History of the British empire


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Pagina 162 - Kingston, had I but served God as diligently as I have served the King, he would not have given me over in my grey hairs.
Pagina 195 - That Day she was dressed in white Silk, bordered with Pearls of the Size of Beans, and over it a Mantle of black Silk, shot with Silver Threads; her Train was very long, the End of it borne by a Marchioness; instead of a Chain, she had an oblong Collar of Gold and Jewels.
Pagina 193 - are commonly of clay, strewed with rushes, under which lies unmolested an ancient collection of beer, grease, fragments, bones, spittle, excrements of dogs and cats, and every thing that is nasty.
Pagina 175 - Be of good cheer, brother," cried he, " we shall this day kindle such a torch in England, as, I trust in God, shall never be extinguished.
Pagina 67 - Knight, when fully equipped, was clad from head to heel in armour formed of plates riveted firmly together: below this he wore a dress of soft leather. On his helmet was a crest ; on his three-pointed shield a device, — his coat-of-arms. His chief weapon was the lance ; but, besides, he wore a two-handed sword, and a poniard called " the dagger of mercy," used to kill a fallen foe ; and he not unfrequently carried a battleaxe or mace.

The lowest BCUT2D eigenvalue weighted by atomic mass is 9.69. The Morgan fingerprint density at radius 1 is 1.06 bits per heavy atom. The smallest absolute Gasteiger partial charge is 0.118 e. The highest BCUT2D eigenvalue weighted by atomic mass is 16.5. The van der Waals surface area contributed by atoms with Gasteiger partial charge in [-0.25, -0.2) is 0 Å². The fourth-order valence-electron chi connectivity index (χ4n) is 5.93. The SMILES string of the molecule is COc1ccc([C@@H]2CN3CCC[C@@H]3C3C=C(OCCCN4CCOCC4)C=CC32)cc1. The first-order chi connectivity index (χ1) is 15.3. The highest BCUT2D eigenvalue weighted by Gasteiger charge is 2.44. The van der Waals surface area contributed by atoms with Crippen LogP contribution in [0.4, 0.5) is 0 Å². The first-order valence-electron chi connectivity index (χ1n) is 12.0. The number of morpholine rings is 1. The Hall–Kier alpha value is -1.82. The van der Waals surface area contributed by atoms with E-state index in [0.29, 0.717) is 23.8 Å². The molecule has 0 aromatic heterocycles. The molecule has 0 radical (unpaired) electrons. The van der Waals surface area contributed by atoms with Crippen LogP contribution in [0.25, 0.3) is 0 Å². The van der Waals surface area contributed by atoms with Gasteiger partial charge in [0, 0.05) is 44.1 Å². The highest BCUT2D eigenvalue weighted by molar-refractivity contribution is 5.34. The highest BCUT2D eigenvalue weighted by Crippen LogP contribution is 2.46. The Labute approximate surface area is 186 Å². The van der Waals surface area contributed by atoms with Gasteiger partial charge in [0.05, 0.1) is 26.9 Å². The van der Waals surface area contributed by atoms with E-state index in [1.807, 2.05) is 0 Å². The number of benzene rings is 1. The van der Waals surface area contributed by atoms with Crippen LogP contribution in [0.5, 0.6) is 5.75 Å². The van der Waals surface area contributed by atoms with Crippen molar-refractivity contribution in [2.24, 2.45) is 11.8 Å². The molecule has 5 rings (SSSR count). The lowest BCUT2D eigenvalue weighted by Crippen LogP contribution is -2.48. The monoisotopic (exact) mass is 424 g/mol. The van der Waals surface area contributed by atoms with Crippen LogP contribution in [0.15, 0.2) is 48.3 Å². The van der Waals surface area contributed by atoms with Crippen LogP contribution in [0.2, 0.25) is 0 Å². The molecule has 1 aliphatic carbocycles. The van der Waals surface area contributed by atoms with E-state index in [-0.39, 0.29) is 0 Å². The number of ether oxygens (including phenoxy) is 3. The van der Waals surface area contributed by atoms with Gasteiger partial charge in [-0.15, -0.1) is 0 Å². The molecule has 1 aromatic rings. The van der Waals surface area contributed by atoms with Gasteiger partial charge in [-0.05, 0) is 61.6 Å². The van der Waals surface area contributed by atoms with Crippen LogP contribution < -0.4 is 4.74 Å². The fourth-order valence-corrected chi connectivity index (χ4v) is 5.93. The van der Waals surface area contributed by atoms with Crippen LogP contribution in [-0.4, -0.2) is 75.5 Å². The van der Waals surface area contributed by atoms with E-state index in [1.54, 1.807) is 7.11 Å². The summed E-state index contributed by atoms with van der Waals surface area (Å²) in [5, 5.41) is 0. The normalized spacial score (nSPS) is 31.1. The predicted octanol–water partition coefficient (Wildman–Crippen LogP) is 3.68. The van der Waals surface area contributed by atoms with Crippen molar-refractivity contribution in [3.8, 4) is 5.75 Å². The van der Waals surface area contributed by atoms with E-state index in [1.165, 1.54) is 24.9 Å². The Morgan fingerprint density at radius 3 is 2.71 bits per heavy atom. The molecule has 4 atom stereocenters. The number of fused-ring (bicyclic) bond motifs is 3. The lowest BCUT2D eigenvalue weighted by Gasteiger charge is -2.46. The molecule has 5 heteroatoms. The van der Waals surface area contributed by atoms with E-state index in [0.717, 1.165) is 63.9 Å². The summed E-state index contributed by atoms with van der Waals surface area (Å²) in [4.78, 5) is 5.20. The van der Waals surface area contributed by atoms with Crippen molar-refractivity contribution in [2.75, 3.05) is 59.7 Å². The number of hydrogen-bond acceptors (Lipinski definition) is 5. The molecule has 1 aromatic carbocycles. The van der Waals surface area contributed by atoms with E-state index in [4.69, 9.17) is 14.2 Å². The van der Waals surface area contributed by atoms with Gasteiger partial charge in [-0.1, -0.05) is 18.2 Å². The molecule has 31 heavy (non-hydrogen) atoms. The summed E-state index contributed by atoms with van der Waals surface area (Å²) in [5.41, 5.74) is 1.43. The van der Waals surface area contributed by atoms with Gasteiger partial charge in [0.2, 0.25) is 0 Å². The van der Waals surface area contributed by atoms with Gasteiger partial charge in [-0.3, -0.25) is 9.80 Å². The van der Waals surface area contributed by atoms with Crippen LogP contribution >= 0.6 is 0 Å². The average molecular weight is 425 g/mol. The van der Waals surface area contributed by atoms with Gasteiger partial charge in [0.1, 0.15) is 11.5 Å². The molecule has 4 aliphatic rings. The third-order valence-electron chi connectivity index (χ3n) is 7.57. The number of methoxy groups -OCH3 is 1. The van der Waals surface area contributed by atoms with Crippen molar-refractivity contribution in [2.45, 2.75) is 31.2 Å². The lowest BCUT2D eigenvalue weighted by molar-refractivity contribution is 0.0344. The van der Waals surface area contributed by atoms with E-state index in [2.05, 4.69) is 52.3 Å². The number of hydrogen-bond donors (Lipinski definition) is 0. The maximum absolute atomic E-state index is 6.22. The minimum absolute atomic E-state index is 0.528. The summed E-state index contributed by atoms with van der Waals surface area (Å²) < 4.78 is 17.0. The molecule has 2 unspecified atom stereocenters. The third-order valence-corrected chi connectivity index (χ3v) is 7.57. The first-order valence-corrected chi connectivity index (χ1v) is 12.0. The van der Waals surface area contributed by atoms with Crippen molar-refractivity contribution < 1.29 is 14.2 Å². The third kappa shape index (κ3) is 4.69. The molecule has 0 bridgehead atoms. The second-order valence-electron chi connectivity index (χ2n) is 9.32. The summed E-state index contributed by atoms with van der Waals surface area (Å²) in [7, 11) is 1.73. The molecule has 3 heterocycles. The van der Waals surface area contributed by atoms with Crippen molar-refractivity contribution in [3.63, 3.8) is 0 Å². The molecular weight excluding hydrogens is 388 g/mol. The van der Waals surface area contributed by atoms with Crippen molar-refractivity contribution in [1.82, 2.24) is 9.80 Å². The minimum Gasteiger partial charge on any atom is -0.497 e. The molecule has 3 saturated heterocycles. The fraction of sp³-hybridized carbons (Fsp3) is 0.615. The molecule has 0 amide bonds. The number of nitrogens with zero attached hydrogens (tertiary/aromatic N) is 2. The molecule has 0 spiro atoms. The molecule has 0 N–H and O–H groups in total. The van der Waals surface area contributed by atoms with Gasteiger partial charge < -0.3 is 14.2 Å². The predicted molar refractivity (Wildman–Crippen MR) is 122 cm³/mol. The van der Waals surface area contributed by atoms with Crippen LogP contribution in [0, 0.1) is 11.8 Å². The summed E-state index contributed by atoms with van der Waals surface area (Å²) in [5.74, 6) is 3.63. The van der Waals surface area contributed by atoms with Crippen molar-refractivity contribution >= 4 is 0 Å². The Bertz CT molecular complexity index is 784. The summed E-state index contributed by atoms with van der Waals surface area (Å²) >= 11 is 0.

Pagina 69 - In their manner of life the Normans were more temperate and refined than the English. They had only two regular meals : dinner, taken by the higher classes at nine in the morning ; and supper, about four or five in the afternoon.
Pagina 147 - King was not without rivals. There was living at Sheriff-Hutton, in Yorkshire, a boy of fifteen — Edward, Earl of Warwick, son of the Duke of Clarence. John de la Pole, Earl of Lincoln — the son of Elizabeth, eldest sister of Edward IV. — had been appointed heir by Richard III. Warwick was at once, by Henry's order, transferred to the Tower of London. Lincoln, having paid homage to the new King, remained at liberty.
Pagina 69 - ... four or five in the afternoon. The Normans introduced the general use of the chief flesh meats found on our tables ; — a change which is curiously illustrated in our language, where we find the words denoting the living animal, ox, sheep, calf, pig, to be English ; while the words applied to the flesh used as food, beef, mutton, veal, pork, are Norman or French in their origin.
Pagina 263 - Wonderful when the practice of every-day life is considered. Masters beat their servants ; husbands beat their wives daily. Teachers used the lash as the principal means of imparting knowledge. The mob rejoiced in fights of all kinds, and shouted with glee when an eye was torn out, or a finger chopped off, in these savage encounters. Executions were favorite public amusements. The prisons were constantly full, and proved to be fruitful...
Pagina 250 - Out of these expensive wars sprang the National Debt, which has since swelled to a sum so enormous. The Parliament, knowing that the chief value of the English crown in William's eyes was the increased weight it gave him in Continental politics, agreed to furnish large supplies of money for his wars with Louis, on condition that he should give up to the Commons the chief share in the domestic government. Though at first reluctant, he soon yielded to the arrangement with a grace and temper which proved...

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